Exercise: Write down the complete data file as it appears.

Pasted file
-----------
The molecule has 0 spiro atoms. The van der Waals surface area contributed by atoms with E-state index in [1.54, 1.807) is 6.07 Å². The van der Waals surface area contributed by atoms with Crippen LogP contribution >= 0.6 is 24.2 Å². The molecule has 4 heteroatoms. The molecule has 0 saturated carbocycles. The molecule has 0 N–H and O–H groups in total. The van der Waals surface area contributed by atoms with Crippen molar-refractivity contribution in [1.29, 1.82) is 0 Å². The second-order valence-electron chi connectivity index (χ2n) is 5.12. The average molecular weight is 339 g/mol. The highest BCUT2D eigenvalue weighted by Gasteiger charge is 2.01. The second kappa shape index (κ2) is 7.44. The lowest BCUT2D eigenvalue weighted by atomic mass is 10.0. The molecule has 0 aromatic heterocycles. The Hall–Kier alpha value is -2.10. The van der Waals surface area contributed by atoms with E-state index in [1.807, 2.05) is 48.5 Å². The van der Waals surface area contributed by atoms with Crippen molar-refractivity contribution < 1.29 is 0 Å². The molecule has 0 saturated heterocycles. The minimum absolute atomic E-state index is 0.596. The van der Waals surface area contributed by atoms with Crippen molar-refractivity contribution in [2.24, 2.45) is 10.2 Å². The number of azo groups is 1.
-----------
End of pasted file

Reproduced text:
The molecule has 0 spiro atoms. The van der Waals surface area contributed by atoms with E-state index in [1.54, 1.807) is 6.07 Å². The van der Waals surface area contributed by atoms with Crippen LogP contribution >= 0.6 is 24.2 Å². The molecule has 4 heteroatoms. The molecule has 0 saturated carbocycles. The molecule has 0 N–H and O–H groups in total. The van der Waals surface area contributed by atoms with Crippen molar-refractivity contribution in [1.29, 1.82) is 0 Å². The second-order valence-electron chi connectivity index (χ2n) is 5.12. The average molecular weight is 339 g/mol. The highest BCUT2D eigenvalue weighted by Gasteiger charge is 2.01. The second kappa shape index (κ2) is 7.44. The lowest BCUT2D eigenvalue weighted by atomic mass is 10.0. The molecule has 0 aromatic heterocycles. The Hall–Kier alpha value is -2.10. The van der Waals surface area contributed by atoms with E-state index in [1.807, 2.05) is 48.5 Å². The van der Waals surface area contributed by atoms with Crippen molar-refractivity contribution < 1.29 is 0 Å². The molecule has 0 saturated heterocycles. The minimum absolute atomic E-state index is 0.596. The van der Waals surface area contributed by atoms with Crippen molar-refractivity contribution in [2.24, 2.45) is 10.2 Å². The number of azo groups is 1.